In the corporate world, intra-corporate activism driven by radical ideologies has led to significant changes in company policies and cultures. Companies increasingly take public stances on controversial social and political issues, often bowing to the demands of a vocal minority within their workforce. This trend not only disrupts internal cohesion but also alienates segments of their customer base, creating additional divisions.

The embrace of "by any means necessary" strategies reflects a broader ideological shift driven by the Long March through the Institutions. This shift prioritizes ideological purity and the advancement of progressive agendas over traditional values of free speech, ethical behavior, and democratic engagement. The result is a more divided, polarized, and intolerant society, where power is concentrated in the hands of those who control the narrative and wield the tools of Cancel Culture.


The evolution of technology in politics has fundamentally reshaped the landscape of electoral strategies and political engagement. From the early days of Tammany Hall and the professionalization of political processes, to the sophisticated digital campaigns of today, the integration of technological advancements has been pivotal in transforming how political power is acquired and maintained.


In the 19th century, machine politics, epitomized by Tammany Hall, utilized rudimentary tactics like ballot stuffing and voter intimidation to manipulate electoral outcomes. As political processes became more professionalized, the Progressive Era brought about refined strategies that integrated union activism and criminal elements to control political operations. This era laid the groundwork for future technological innovations in political strategy.

The late 20th century marked a significant shift with the rise of the New Right, which harnessed direct mail and data analytics to mobilize supporters and raise funds. The adoption of mainframe computers enabled more precise targeting and data processing, setting the stage for the modern era of digital campaigning. The technological prowess demonstrated by conservative movements in this period prompted Democrats to develop their own sophisticated data and technology ecosystems, leading to the formation of NGP VAN and other digital platforms.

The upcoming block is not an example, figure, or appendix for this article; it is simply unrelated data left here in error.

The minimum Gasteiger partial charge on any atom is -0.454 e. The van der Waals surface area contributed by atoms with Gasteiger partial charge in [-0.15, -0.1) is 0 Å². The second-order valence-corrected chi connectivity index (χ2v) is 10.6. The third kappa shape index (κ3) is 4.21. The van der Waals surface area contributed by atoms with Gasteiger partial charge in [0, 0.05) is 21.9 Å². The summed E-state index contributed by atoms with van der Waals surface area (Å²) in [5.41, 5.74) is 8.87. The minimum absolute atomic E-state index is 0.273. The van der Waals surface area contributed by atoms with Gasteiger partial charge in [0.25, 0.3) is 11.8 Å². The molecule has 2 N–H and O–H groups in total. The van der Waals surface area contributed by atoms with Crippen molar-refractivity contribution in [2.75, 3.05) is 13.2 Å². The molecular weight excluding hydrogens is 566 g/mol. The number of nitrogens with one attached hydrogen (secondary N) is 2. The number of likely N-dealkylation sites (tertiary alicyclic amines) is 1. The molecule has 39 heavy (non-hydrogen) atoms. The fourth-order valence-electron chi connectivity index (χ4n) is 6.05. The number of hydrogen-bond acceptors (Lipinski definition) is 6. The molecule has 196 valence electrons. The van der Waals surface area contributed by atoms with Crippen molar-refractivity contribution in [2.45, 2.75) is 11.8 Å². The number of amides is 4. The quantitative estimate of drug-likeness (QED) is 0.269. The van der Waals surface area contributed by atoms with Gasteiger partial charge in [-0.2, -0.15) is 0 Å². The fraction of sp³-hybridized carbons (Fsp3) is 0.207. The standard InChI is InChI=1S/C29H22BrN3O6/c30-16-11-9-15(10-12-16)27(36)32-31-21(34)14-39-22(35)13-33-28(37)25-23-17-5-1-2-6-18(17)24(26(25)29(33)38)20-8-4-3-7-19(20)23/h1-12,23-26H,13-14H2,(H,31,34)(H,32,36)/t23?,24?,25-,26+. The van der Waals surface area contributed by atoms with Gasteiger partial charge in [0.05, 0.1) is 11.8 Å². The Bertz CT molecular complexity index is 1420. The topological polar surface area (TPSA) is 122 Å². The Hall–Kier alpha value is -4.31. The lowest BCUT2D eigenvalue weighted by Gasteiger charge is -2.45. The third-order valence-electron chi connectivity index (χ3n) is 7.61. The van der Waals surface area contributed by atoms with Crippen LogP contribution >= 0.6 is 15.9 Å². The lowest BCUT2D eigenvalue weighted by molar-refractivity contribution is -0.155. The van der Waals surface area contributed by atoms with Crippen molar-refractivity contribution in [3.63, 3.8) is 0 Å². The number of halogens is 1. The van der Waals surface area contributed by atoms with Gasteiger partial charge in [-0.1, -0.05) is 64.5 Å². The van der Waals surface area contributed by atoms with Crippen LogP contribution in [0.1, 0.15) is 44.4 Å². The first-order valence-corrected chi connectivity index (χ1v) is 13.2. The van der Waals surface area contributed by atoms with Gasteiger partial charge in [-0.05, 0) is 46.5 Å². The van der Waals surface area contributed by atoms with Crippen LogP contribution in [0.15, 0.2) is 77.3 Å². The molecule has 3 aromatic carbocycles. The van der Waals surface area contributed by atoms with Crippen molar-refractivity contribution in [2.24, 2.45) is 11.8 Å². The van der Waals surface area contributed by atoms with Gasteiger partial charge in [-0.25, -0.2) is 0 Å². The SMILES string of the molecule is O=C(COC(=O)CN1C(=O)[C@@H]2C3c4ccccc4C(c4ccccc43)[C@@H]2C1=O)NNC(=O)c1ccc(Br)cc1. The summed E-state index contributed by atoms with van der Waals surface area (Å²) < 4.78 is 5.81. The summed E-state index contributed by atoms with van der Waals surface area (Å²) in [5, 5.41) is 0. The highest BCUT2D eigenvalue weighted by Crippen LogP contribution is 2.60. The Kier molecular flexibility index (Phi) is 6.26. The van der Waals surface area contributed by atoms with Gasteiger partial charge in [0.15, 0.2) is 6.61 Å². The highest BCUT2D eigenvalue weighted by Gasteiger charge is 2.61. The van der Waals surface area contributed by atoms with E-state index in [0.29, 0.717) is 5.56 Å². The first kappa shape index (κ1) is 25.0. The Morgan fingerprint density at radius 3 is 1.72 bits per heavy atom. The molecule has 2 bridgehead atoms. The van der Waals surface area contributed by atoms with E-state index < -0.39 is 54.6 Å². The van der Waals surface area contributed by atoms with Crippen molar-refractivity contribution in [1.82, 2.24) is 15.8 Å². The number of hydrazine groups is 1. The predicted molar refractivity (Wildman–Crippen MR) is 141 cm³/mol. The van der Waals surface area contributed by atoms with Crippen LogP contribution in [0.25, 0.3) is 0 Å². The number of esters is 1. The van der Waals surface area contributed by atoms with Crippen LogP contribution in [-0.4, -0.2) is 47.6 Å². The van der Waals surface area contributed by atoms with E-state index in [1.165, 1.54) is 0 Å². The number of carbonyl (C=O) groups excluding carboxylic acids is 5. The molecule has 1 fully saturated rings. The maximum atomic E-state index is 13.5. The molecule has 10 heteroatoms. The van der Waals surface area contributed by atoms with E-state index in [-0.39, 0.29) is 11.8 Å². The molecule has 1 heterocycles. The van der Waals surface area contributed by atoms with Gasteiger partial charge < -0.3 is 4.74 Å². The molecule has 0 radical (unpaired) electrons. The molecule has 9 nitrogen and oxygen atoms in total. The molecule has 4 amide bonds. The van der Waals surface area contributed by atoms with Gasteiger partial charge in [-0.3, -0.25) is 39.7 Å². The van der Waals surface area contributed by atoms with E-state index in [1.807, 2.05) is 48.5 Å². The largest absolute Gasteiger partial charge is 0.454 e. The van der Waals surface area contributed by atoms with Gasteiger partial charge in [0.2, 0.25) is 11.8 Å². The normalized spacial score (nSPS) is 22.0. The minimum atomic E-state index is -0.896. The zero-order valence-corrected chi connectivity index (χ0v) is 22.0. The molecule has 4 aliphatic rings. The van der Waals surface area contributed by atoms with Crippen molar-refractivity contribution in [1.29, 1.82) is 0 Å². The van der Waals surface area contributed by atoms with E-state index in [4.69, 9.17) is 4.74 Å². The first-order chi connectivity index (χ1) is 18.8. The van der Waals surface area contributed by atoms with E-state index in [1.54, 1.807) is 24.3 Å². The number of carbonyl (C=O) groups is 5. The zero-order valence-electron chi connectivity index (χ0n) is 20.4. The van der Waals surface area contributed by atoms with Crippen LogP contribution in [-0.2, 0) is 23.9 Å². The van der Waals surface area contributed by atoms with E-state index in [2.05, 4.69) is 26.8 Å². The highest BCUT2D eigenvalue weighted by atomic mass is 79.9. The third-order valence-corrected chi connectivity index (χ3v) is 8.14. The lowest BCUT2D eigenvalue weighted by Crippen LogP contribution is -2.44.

The 2008 Obama campaign exemplified the transformative power of technology in politics, with unprecedented and permanent collaboration between Democrats and major tech companies like Google and Facebook. This partnership leveraged an infusion of fanatical Millennial professionals and their intra-corporate activism with advanced data analytics and social media to a wholesale overthrow, with all implications of violence intact, of all prior paradigms of political mechanics.

From machine politics to digital campaigning, the integration of technology has been a deeply critical tool for political success and cultural manipulation. As the tech industry continues to evolve, its role in shaping these landscapes must remain a critical area of focus.

Sinistra Delenda Est!

In the next installment of the VICI Report series, we delve into the math and science behind Complex Systems as the foundations of political machines and how this knowledge gives Democrats a critical advantage.

The VICI Report and Project VICI are projects of UpHold America, led by Paul Porter (X:@PaulPorterPVB) and Jason Belich (X:@BelichJason). 

The VICI Report series is a culmination of many months of sleepless nights; the product of exhaustive research and analysis into the technologies used in politics by a Democrat adversary excessively skilled at manipulating political outcomes. Your support is critical to the success of this mission. Please visit our website, support our GiveSendGo, or join our Substack to contribute.